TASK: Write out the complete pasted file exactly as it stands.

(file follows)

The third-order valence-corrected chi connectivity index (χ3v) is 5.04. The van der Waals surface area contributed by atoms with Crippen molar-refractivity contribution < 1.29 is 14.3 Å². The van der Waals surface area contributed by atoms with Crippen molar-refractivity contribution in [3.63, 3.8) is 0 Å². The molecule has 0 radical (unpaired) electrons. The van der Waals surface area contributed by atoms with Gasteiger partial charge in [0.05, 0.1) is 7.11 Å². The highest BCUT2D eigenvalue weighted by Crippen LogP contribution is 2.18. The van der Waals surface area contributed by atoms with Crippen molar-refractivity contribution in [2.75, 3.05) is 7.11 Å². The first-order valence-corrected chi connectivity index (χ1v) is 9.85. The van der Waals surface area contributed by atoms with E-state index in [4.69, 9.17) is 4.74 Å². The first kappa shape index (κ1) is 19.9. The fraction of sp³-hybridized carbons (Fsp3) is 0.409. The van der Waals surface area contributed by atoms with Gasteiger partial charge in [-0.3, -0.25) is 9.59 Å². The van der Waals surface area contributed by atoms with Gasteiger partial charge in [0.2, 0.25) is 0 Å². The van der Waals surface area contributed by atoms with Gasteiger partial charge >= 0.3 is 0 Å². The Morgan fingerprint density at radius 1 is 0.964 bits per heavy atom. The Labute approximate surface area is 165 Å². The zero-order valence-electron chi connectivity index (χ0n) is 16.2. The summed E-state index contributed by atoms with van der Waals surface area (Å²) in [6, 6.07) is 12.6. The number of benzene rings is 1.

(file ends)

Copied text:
The third-order valence-corrected chi connectivity index (χ3v) is 5.04. The van der Waals surface area contributed by atoms with Crippen molar-refractivity contribution < 1.29 is 14.3 Å². The van der Waals surface area contributed by atoms with Crippen molar-refractivity contribution in [3.63, 3.8) is 0 Å². The molecule has 0 radical (unpaired) electrons. The van der Waals surface area contributed by atoms with Gasteiger partial charge in [0.05, 0.1) is 7.11 Å². The highest BCUT2D eigenvalue weighted by Crippen LogP contribution is 2.18. The van der Waals surface area contributed by atoms with Crippen molar-refractivity contribution in [2.75, 3.05) is 7.11 Å². The first-order valence-corrected chi connectivity index (χ1v) is 9.85. The van der Waals surface area contributed by atoms with E-state index in [4.69, 9.17) is 4.74 Å². The first kappa shape index (κ1) is 19.9. The fraction of sp³-hybridized carbons (Fsp3) is 0.409. The van der Waals surface area contributed by atoms with Gasteiger partial charge in [-0.3, -0.25) is 9.59 Å². The van der Waals surface area contributed by atoms with Gasteiger partial charge in [0.2, 0.25) is 0 Å². The van der Waals surface area contributed by atoms with Gasteiger partial charge >= 0.3 is 0 Å². The Morgan fingerprint density at radius 1 is 0.964 bits per heavy atom. The Labute approximate surface area is 165 Å². The zero-order valence-electron chi connectivity index (χ0n) is 16.2. The summed E-state index contributed by atoms with van der Waals surface area (Å²) in [6, 6.07) is 12.6. The number of benzene rings is 1.